Much of this stigma is unjustified. Despite attracting more disadvantaged, less traditional students than bachelor’s programs, SCPs have higher graduation rates. SCP graduates obtain more formal employment and higher salaries than high school graduates—as expected—but also than bachelor’s dropouts, who comprise a staggering half of all higher education students in the region. Not all SCPs are equally good, but neither are all bachelor’s programs. As a result, some SCPs—particularly in engineering, science, and technology—have higher returns than many bachelor’s programs—particularly in social sciences and humanities. Thanks to their close connection with the local economy, SCPs respond nimbly—more so than bachelor’s programs—to local labor market demands, as they open and update programs in response to the needs of local employers.

To acquire more granular information on SCPs in the region, we designed and implemented a unique survey—the World Bank Short-Cycle Program Survey. More than 2,000 program directors in five LAC countries responded questions on a wide variety of topics including their students, faculty, program practices, training and curriculum, infrastructure, institutional governance, regulation, and student outcomes. Based on the survey, on average SCPs apply good practices. At the same time, program practices—and student outcomes—vary greatly among programs, perhaps justifying the SCP stigma.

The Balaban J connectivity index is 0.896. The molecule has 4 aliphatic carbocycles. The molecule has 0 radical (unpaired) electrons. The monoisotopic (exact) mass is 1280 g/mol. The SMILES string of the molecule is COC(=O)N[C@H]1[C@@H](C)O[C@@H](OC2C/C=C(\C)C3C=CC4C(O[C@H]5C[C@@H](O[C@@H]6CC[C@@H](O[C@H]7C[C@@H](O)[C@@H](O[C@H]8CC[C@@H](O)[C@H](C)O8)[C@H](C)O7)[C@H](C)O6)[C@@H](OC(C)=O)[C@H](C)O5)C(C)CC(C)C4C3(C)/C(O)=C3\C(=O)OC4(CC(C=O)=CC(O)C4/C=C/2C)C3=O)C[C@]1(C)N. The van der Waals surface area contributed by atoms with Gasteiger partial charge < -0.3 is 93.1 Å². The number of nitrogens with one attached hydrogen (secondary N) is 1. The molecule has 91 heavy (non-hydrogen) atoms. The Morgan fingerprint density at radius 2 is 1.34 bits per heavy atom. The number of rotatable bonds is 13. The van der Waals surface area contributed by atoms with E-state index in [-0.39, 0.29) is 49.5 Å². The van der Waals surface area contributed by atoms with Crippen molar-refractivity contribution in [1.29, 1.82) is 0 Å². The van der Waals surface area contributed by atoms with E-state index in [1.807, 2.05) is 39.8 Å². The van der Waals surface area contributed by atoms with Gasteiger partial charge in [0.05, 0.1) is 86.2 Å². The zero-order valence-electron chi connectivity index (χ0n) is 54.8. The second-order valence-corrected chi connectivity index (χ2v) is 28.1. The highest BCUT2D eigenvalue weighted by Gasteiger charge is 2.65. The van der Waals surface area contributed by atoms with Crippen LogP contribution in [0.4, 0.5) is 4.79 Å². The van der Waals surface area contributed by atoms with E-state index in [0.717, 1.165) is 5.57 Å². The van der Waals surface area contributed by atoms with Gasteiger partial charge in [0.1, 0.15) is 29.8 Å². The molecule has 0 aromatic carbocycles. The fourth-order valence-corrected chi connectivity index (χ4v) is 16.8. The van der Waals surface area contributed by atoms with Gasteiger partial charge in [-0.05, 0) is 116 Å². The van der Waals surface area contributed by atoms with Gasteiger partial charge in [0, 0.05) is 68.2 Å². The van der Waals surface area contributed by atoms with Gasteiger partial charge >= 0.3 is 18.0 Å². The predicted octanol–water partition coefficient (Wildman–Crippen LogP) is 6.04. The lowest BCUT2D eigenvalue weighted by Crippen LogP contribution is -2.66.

This variation, however, allowed us to identify the distinctive practices of the programs that deliver good student outcomes, controlling for student characteristics. While most higher education institutions in LAC engage little with the private sector or the job market, we find that “good” programs cultivate strong private sector connections and assist students in their job search. They hire faculty with industry experience, provide remedial education during the program and teach numerical competencies. At this critical juncture, the goal should not be a wholesale expansion of the SCP sector but rather the creation and replication of these “good” programs.